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The Other and Me: Effects of oxytocin on self-other distinction.

Authors
  • Tomova, L1
  • Heinrichs, M2
  • Lamm, C3
  • 1 Department of Brain and Cognitive Sciences, Massachusetts Institute of Technology, Cambridge, MA, USA. Electronic address: [email protected]
  • 2 Department of Psychology, Laboratory for Biological and Personality Psychology, University of Freiburg, Germany; Freiburg Brain Imaging Center, University Medical Center, University of Freiburg, Germany. , (Germany)
  • 3 Social, Cognitive and Affective Neuroscience Unit, Department of Basic Psychological Research and Research Methods, Faculty of Psychology, University of Vienna, Vienna, Austria. , (Austria)
Type
Published Article
Journal
International journal of psychophysiology : official journal of the International Organization of Psychophysiology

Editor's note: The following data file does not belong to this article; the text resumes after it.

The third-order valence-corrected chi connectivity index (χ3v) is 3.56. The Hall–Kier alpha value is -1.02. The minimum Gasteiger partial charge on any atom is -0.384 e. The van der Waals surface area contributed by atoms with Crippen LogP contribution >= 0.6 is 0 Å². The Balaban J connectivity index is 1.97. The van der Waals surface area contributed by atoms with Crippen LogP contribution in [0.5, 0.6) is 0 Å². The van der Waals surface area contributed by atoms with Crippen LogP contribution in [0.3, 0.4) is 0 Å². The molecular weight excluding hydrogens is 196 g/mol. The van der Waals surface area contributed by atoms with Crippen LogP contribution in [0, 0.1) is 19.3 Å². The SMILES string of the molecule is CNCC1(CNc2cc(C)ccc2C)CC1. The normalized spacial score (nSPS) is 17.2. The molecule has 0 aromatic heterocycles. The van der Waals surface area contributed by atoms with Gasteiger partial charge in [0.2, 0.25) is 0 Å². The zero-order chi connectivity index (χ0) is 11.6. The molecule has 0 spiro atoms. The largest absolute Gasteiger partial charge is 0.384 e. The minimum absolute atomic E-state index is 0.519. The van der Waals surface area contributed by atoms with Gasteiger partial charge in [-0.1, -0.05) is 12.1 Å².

Publication Date
Feb 01, 2019
Volume
136
Pages
49–53
Identifiers
DOI: 10.1016/j.ijpsycho.2018.03.008
PMID: 29550334
Source
Medline
Keywords
Language
English
License
Unknown

Abstract

Distinguishing self- from other-related representations plays an important role in social interactions. The neuropeptide oxytocin has been shown to modulate social behavior as well as underlying social cognitions and emotions. However, how exactly oxytocin modulates representations of self and other is still unclear. The present study therefore aimed to assess effects of oxytocin on self-other distinction on two different processing levels (i.e., lower-level imitation-inhibition and higher-level perspective taking) in a male sample (n = 56) by performing a double-blind, placebo-controlled oxytocin administration study. Oxytocin improved visual perspective-taking and thus affected self-other distinction on the cognitive level, but had no effects on self-other distinction on the perceptual-motor level nor on a control task measuring attention reorientation. Thus, our findings suggest that oxytocin reduces ambiguity during perspective-taking in social interactions, which in turn may encourage social approach motivation and affiliative behavior. Copyright © 2018 Elsevier B.V. All rights reserved.

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